Watch our video on how to day trade for a living.
Do you want to day trade for a living? Day trading for a living is possible if you put the time into practicing and learning. It had taken me a lot of time practicing in a simulator before I started to see the patterns and anticipating moves. As a result, I have a few tried and tested strategies that work for me.
Do you want to know why they work for me? It’s because I look for specific candlesticks setups and specific technical indicators. As a result, when combined, they’re dynamite.
I’d suffice to say nine times outta ten, when the candlesticks patterns I look for line up with my stock entry criteria, the trade is making me money.
So for today, I’d like to share with you the eight most important technical indicators I look for before entering a momentum day trade.
In fact, we have a day trading course to teach you how to day trade for a living.
First things first, I won’t enter a trade unless the following criteria present itself:
To day trade for a living you need volume. Volume is the number of shares traded over a given period. The higher the volume, the more active the security.
Why's volume so important? Because volume precedes price! Therefore, it's used to confirm trends and patterns. Otherwise, it may be a false rally.
Any price movement up or down with relatively high volume is seen as a stronger, more relevant move than a similar move low volume. If volume is starting to decrease in an upward trend, it's usually a sign that the upward run is about to end. In other words, a reversal is coming.
Another key point to remember; when looking at a stock with large price movement, examine the volume. See whether it tells the same story. An example would be a stock with a surge in price. You might think it’s a great stock to buy and jump on the bandwagon. If it has a surge in price with a decrease in volume this shows a lack of interest. It's warning of potential reversal.
In fact, if you want to trade breakouts, a volume surge is mandatory to confirm that it's in fact, a breakout.
As a rule, I want to identify a stock that has an average of 300,000 shares traded per day. Which means there’s a lot of people willing to buy what you’re selling or vice versa.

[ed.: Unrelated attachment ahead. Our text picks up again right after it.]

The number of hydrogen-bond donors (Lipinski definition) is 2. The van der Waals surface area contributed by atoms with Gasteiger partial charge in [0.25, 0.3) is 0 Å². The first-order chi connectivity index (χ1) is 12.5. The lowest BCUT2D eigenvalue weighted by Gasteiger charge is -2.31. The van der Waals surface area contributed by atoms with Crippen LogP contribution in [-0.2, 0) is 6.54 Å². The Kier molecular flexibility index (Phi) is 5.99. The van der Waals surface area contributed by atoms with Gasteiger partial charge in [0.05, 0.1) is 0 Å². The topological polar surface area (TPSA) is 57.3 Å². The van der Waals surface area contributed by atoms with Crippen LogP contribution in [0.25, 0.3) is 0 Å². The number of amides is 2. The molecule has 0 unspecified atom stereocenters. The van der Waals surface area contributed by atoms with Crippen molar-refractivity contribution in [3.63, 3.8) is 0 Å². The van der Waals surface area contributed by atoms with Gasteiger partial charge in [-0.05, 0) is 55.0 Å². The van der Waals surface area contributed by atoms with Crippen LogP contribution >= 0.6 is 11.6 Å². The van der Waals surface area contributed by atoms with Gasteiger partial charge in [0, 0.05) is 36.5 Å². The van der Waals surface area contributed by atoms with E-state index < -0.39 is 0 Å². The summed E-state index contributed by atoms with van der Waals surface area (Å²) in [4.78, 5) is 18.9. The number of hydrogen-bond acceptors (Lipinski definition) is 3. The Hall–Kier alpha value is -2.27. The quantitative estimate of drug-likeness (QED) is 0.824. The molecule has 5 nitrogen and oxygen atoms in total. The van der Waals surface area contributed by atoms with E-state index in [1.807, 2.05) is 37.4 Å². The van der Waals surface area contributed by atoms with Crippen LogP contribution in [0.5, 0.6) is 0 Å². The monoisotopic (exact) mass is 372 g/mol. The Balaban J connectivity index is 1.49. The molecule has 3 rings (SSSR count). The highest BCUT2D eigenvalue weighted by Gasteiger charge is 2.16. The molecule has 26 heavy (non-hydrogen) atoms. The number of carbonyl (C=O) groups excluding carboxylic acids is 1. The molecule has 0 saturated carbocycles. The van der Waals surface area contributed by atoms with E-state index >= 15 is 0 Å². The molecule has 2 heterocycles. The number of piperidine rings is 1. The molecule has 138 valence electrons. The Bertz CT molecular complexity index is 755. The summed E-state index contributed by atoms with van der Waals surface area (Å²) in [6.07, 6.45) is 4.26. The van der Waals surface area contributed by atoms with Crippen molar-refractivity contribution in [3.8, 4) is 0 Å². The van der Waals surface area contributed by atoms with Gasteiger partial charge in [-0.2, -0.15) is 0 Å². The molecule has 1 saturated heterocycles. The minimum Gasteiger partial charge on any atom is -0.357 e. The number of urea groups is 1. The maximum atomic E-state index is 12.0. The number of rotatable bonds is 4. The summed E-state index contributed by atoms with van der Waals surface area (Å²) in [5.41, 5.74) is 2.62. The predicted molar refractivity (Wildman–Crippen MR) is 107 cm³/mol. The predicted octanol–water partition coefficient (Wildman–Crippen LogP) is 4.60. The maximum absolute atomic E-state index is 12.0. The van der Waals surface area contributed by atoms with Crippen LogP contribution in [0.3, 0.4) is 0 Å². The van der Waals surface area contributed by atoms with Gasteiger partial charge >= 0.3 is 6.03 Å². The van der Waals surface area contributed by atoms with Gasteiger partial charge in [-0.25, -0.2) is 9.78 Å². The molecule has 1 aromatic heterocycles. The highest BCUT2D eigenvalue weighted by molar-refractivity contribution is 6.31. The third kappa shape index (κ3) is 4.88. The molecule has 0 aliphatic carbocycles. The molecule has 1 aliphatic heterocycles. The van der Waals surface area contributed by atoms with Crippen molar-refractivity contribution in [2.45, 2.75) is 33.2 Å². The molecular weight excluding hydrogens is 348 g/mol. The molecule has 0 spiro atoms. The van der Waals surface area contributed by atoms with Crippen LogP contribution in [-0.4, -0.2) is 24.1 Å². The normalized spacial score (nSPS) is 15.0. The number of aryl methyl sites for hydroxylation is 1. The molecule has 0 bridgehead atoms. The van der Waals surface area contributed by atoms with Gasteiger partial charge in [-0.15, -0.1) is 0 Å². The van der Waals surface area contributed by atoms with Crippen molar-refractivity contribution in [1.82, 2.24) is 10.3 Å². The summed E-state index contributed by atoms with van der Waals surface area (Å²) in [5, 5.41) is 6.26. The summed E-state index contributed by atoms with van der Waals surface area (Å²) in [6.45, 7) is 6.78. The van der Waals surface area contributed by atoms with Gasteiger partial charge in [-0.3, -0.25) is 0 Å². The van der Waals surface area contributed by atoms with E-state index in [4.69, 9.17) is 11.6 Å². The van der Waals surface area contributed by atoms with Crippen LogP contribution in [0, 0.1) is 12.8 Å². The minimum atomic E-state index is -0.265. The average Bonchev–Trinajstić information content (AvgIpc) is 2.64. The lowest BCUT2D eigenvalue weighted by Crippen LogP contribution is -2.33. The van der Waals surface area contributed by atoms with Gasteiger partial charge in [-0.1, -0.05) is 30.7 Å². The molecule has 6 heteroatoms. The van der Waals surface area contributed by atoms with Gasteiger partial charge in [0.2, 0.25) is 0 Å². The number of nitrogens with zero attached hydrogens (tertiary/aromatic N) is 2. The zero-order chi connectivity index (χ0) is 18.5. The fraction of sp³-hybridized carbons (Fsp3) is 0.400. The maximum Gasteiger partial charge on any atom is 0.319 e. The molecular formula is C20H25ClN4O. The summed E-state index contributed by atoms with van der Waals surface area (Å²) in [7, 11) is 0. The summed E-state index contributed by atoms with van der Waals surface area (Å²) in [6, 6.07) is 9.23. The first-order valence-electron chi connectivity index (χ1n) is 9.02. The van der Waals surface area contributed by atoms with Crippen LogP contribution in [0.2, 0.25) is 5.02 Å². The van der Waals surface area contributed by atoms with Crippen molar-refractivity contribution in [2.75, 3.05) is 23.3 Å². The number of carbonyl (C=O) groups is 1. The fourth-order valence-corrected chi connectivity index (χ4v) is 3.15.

This is because I want to be able to quickly enter and exit a trade. In other words, I don’t want to be stuck with a stock I can’t unload. Keep in mind this is my preference and sometimes I adjust it to 500,000. You might like to keep the numbers higher at a million or lower at 100,000. If that works for you, great!
To day trade for a living check out VWAP. VWAP or the Volume Weighted Average Price is probably one of the most important day trading technical indicators.
In fact, I know of some traders who only use VWAP and Volume to confirm their entry and exit points. VWAP is a moving average that takes into account the volume of the shares being traded at any given price. While other moving averages are calculated based only on the price of the stock on the chart.
What's more, VWAP considers the number of shares in the stock being traded at each price. Thus it lets you know if the buyers or the sellers are in control of the price action.
So, if I want to go long on a stock I ensure the candlesticks are above VWAP. The opposite is true if I want to short; the candlesticks must be below VWAP.
To day trade for a living you need to check the float. The float is the number of shares available to trade on the open market. This number does not include the shares held by insiders and employees.
The float should be greater than 300,000 just to ensure you’re trading a stock that is actually liquid. But it should also be less than 20 million.
Why should you look for stocks with less than 20 million shares traded? Because these are the stocks that will generally move and move quickly because they're less liquid.